Crawford’s absence set back the Irish defense, hamstringing the secondary and putting Todd Lyght’s unit into a scenario where they felt their best option to fill his job was Torii Hunter—a converted wide receiver. That so much was hoisted onto the shoulders of Crawford tells you quite a bit about what the Irish staff thinks about the diminutive Ohio native, especially heading into his sophomore season.

With a starting job open opposite Cole Luke, Crawford has the chance to be more than just the team’s nickel back. And after seeing him compete this spring less than eight months after knee surgery, Crawford looks like a key piece to the defensive puzzle.

 

SHAUN CRAWFORD
5’8.5″, 180 lbs.
Sophomore, No. 20, DB

 

RECRUITING PROFILE

Under Armour All-American, top-100 player per Rivals. First-team All-State, Ohio state champion. Offers from Ohio State, Michigan, Michigan State and plenty other elite schools.

Crawford’s height was the only thing holding him back from a 5-star grade. And he got mighty close even at five-eight (and change).

 

PLAYING CAREER

Freshman Season (2015): Did not play after tearing his ACL in August camp. Medical redshirt saves year of eligibility.

 

WHAT WE SAID LAST YEAR

Crawford was ready for whatever the Irish staff planned to throw at him last year, if only the knee injury didn’t stop him.

Greg Bryant’s reported four-game suspension likely opens a door for Crawford to get a shot at returning punts for the Irish in addition to battling for snaps in nickel and dime coverage packages.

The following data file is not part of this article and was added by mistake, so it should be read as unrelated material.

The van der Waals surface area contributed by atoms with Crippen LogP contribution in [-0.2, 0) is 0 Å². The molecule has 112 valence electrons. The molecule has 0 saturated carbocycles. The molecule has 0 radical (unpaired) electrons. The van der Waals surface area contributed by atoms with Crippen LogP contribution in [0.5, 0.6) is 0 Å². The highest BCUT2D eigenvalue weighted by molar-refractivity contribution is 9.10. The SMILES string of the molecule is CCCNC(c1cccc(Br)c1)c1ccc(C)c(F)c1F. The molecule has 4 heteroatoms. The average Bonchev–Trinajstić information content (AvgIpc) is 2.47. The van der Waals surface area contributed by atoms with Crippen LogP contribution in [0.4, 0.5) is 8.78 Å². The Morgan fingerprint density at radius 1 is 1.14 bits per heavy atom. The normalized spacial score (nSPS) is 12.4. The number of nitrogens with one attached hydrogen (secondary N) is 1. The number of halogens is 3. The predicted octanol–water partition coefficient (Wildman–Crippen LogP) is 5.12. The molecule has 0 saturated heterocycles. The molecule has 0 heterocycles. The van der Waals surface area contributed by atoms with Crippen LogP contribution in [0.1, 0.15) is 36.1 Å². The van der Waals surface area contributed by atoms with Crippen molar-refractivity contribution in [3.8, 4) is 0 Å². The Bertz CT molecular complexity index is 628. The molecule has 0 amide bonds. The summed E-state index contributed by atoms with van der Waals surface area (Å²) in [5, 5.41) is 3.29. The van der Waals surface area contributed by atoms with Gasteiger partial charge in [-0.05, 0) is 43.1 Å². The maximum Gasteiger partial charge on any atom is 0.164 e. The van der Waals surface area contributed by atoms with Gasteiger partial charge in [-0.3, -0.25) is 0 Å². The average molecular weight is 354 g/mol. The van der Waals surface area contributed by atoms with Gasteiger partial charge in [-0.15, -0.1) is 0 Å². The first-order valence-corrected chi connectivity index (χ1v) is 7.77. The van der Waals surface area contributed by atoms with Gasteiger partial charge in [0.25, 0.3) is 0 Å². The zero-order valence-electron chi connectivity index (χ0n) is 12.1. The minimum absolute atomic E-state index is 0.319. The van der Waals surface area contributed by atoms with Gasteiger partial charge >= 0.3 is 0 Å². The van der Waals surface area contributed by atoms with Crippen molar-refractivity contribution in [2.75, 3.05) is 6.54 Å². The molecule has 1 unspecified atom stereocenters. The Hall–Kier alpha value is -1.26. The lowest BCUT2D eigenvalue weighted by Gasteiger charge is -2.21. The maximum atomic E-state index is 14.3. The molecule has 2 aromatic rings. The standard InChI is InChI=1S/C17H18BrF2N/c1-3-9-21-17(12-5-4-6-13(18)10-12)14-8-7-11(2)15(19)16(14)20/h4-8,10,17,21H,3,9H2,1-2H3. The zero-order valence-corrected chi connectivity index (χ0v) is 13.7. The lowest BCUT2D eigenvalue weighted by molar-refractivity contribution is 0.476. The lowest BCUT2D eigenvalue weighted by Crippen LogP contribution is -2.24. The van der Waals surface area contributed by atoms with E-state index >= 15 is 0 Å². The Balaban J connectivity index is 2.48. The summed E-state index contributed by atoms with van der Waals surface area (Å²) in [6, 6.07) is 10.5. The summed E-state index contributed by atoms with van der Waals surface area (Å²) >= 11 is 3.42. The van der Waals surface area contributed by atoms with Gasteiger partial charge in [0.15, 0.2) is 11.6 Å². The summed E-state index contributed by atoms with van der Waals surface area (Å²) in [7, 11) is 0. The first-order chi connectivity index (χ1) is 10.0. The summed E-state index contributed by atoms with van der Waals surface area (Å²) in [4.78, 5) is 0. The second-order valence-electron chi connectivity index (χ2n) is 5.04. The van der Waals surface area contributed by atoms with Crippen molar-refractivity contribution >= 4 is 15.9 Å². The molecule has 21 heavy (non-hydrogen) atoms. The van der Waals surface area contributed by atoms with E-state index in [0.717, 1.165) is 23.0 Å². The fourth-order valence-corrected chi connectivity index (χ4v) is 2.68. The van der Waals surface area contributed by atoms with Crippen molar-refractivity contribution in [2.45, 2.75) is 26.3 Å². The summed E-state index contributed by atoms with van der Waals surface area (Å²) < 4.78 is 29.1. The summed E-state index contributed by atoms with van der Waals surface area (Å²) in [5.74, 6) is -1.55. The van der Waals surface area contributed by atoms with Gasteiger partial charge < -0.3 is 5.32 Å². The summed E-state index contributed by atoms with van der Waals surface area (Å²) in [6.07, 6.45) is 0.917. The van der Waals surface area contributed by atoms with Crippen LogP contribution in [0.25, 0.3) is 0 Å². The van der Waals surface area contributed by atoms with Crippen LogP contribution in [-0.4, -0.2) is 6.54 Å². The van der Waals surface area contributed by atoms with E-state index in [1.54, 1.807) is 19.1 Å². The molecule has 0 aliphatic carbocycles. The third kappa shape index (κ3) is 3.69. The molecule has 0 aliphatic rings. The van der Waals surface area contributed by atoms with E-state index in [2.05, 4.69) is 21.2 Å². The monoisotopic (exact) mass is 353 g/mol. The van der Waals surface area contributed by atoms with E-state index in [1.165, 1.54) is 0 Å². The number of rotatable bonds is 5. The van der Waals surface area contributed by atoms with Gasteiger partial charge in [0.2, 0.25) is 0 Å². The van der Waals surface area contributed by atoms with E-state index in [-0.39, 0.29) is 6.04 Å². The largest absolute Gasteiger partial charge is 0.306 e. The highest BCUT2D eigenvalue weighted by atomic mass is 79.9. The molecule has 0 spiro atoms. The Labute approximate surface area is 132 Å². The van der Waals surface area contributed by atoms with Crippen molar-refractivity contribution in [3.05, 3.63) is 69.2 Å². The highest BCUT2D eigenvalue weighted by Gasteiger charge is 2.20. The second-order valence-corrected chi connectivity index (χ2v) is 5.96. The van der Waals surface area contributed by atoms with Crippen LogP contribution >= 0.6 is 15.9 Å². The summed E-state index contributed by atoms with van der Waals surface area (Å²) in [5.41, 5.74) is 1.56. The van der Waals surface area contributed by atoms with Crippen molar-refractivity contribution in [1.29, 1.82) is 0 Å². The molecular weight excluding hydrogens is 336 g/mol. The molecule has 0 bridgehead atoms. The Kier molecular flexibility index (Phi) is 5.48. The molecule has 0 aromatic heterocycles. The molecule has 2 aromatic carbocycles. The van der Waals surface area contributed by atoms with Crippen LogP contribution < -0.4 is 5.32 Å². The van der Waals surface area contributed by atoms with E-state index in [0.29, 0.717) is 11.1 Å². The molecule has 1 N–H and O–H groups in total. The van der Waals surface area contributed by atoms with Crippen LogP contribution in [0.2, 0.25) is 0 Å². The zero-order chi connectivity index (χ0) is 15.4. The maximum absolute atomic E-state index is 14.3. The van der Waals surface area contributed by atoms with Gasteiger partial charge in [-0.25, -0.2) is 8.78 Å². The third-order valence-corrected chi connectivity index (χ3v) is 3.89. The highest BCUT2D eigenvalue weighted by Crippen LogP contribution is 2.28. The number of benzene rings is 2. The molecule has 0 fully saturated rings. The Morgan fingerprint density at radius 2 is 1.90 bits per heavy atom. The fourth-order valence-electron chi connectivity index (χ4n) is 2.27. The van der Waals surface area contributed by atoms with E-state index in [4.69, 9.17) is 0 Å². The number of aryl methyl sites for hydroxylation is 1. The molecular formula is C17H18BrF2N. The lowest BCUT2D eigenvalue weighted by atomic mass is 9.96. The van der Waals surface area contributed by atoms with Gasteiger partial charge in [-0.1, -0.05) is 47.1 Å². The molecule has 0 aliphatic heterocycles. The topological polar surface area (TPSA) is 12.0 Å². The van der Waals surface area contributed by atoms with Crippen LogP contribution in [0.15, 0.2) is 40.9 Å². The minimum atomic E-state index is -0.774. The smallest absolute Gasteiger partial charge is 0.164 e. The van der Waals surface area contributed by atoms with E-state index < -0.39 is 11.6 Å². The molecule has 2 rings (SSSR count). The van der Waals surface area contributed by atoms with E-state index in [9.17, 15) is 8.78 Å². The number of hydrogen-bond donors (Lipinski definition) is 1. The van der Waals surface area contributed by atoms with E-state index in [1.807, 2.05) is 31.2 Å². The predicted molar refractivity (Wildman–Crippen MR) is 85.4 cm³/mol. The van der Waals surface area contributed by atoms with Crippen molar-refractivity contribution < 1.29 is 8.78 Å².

Crawford’s instincts are part of what makes him such a dynamic football player. While physically there’s not much he’s going to be able to do about getting matched up with a 6-4 receiver, Crawford could also be part of the solution at safety, especially if something goes wrong with Plan A and Max Redfield and Elijah Shumate.

Throwing too much on the shoulders of a freshman defensive back is never wise. But it would be smart to give Crawford a specific assignment—like the Irish did with Elijah Shumate during the 2012 title run—and let him go to work.

 

FUTURE POTENTIAL

The sky is the limit. The staff believes Crawford is an immediate impact player. I’m a believer as well—even if our only data point is a spring game where Crawford managed to wreak havoc, even while wearing a non-contact green jersey.

In today’s pass-heavy football, Crawford’s ability to play on the inside and against slot receivers is a key skill. While he’s not going to grow into the lengthy outside cornerback that can matchup all the time with lanky receivers, Crawford can do plenty of other things at an elite level that make him a really, really impressive prospect.

 

CRYSTAL BALL

I think it’s only a matter of time before Crawford is a starter on this defense. I’m confident he’s already one of the team’s best 11 defenders, regardless of if he’s categorized as a starter or nickel back.